The Crimson Trace Midnight 3-Gun Invitational was held this past Monday night-Tuesday morning. From all reports, it sounds like a good time was had by all.
Iain Harrison sent this out this morning about the match.
World’s First Ever Night Time 3 Gun Match a Huge Success
(Bend, OR) Crimson Trace wrapped up their Midnight 3 Gun Invitational match in the wee small hours of Wednesday morning, after two days of extreme intensity multigun action in the high desert. World-class competitors from across the USA gathered to see if the skills that earned them respect in daytime worked equally well in the inky darkness. Scheduled specifically for early July, when the moonless skies would force shooters to rely heavily on their equipment, mother nature threw just about everything in her repertoire at the attendees, ranging from harsh daytime sun, to thunderstorms, to freezing night time temperatures. Blowing dust ensured that weapons were never more than a dropped magazine away from a complete meltdown, which several shooters discovered to their cost during the eight stages which tested marksmanship, movement, speed and strategy.
Shooters were thrown challenges that were completely outside the realm of the ordinary match. On stage 8, they were expected to engage special targets provided by MGM which glowed brightly in the FLIR thermal scope which was mounted on an FNH Mk46 light machine gun. The signature stage of the match though involved full auto short barreled rifles from PWS, a shoot house and pvs14 nigh vision goggles provided by I2 Technologies, which looked like a scene from a video game. Because of its unusual nature, the event attracted senior members of the 3 gun community such as veteran match director Jeff Cramblit.”I was amazed at how well the match was organized,” said Cramblit. “For Crimson Trace to pull this off without any prior experience speaks volumes about the professionalism of the company.”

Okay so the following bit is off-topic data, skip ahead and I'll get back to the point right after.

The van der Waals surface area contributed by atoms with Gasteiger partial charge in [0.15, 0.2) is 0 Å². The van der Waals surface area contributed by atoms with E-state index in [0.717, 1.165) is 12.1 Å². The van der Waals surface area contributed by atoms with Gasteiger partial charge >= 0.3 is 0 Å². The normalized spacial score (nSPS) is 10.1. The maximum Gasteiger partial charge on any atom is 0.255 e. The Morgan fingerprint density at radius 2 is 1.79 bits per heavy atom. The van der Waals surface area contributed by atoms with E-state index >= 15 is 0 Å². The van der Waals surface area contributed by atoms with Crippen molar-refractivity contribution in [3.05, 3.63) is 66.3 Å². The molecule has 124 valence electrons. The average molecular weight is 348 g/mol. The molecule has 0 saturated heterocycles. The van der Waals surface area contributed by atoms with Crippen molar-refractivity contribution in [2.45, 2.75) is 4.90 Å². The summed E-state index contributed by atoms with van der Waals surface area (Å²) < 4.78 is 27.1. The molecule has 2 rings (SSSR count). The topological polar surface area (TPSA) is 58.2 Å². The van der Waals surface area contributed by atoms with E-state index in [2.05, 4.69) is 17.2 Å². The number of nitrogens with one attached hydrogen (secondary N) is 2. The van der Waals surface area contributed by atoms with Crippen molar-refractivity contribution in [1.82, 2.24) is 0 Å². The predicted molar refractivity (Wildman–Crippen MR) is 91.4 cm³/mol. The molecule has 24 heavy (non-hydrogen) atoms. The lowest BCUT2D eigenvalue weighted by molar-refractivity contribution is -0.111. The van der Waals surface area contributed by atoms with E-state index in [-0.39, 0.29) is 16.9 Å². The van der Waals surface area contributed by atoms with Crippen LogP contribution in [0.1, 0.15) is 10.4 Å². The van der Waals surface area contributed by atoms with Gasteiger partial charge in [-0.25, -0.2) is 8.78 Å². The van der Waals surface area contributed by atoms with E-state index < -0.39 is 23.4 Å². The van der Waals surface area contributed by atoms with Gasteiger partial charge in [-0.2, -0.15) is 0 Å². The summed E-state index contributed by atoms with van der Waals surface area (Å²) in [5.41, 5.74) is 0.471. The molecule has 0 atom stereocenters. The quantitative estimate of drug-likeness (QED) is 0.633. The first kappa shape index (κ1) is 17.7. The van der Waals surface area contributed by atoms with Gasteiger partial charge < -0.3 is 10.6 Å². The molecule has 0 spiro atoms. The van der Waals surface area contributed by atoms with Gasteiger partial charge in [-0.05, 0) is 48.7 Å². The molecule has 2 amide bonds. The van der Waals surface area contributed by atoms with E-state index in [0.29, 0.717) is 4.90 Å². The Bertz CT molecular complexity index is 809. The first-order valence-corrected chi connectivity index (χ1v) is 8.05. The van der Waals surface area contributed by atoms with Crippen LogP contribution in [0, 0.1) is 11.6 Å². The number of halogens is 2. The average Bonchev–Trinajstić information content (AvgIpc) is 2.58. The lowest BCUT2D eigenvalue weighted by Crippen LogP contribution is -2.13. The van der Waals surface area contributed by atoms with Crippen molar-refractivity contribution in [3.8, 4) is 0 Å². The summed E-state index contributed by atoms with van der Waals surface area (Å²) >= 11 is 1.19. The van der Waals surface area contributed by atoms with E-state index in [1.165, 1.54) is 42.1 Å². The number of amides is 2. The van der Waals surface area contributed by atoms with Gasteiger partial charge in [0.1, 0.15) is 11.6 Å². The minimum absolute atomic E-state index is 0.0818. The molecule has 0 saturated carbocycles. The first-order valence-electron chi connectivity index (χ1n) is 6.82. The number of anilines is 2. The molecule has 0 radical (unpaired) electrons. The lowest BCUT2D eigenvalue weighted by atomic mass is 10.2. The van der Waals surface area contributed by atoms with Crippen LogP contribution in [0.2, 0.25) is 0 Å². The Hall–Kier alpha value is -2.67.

Continuing his winning streak, SSGT Daniel Horner of the Army Marksmanship Unit took top honors in a fiercely contested battle with Team Noveske’s Rob Romero and fellow AMU teammate Tyler Payne. Horner equipped his pistol, rifle and shotgun with Crimson Trace lasers and white lights in order to win the champion’s crown and pocket a check for $10,000 from the match organizers. Kay Miculek was victorious in the women’s division, while junior title was won by local boy Cody Leaper.
I’m not sure if I would have competed in it given a chance but it sure would have been fun to watch the action.